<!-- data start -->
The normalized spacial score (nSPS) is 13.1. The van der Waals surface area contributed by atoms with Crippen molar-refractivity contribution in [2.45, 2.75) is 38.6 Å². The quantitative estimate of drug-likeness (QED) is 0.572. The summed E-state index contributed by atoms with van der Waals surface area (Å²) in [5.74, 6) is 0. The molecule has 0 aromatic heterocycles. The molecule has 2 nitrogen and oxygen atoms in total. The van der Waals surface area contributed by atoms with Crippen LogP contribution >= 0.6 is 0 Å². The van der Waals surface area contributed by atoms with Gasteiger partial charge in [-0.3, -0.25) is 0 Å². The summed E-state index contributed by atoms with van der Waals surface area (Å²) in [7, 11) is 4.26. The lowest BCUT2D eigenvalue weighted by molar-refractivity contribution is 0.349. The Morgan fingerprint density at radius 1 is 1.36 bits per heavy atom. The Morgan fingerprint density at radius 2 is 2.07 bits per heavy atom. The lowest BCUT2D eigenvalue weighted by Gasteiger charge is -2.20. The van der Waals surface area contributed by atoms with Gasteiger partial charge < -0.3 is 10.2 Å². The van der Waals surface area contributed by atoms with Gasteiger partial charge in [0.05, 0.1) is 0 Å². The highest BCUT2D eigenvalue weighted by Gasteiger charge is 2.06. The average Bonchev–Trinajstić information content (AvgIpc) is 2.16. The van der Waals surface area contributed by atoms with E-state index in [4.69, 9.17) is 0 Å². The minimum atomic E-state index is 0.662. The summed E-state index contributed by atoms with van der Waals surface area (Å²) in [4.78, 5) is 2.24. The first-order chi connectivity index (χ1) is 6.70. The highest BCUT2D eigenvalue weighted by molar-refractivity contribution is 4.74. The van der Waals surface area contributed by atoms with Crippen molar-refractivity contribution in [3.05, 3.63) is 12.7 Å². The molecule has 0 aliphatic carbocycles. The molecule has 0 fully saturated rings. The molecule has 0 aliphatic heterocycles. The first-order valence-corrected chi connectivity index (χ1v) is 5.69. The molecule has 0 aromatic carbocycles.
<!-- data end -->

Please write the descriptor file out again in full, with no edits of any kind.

The normalized spacial score (nSPS) is 13.1. The van der Waals surface area contributed by atoms with Crippen molar-refractivity contribution in [2.45, 2.75) is 38.6 Å². The quantitative estimate of drug-likeness (QED) is 0.572. The summed E-state index contributed by atoms with van der Waals surface area (Å²) in [5.74, 6) is 0. The molecule has 0 aromatic heterocycles. The molecule has 2 nitrogen and oxygen atoms in total. The van der Waals surface area contributed by atoms with Crippen LogP contribution >= 0.6 is 0 Å². The van der Waals surface area contributed by atoms with Gasteiger partial charge in [-0.3, -0.25) is 0 Å². The summed E-state index contributed by atoms with van der Waals surface area (Å²) in [7, 11) is 4.26. The lowest BCUT2D eigenvalue weighted by molar-refractivity contribution is 0.349. The Morgan fingerprint density at radius 1 is 1.36 bits per heavy atom. The Morgan fingerprint density at radius 2 is 2.07 bits per heavy atom. The lowest BCUT2D eigenvalue weighted by Gasteiger charge is -2.20. The van der Waals surface area contributed by atoms with Gasteiger partial charge < -0.3 is 10.2 Å². The van der Waals surface area contributed by atoms with Gasteiger partial charge in [0.05, 0.1) is 0 Å². The highest BCUT2D eigenvalue weighted by Gasteiger charge is 2.06. The average Bonchev–Trinajstić information content (AvgIpc) is 2.16. The van der Waals surface area contributed by atoms with E-state index in [4.69, 9.17) is 0 Å². The minimum atomic E-state index is 0.662. The summed E-state index contributed by atoms with van der Waals surface area (Å²) in [4.78, 5) is 2.24. The first-order chi connectivity index (χ1) is 6.70. The highest BCUT2D eigenvalue weighted by molar-refractivity contribution is 4.74. The van der Waals surface area contributed by atoms with Crippen molar-refractivity contribution in [3.05, 3.63) is 12.7 Å². The molecule has 0 aliphatic carbocycles. The molecule has 0 fully saturated rings. The molecule has 0 aliphatic heterocycles. The first-order valence-corrected chi connectivity index (χ1v) is 5.69. The molecule has 0 aromatic carbocycles.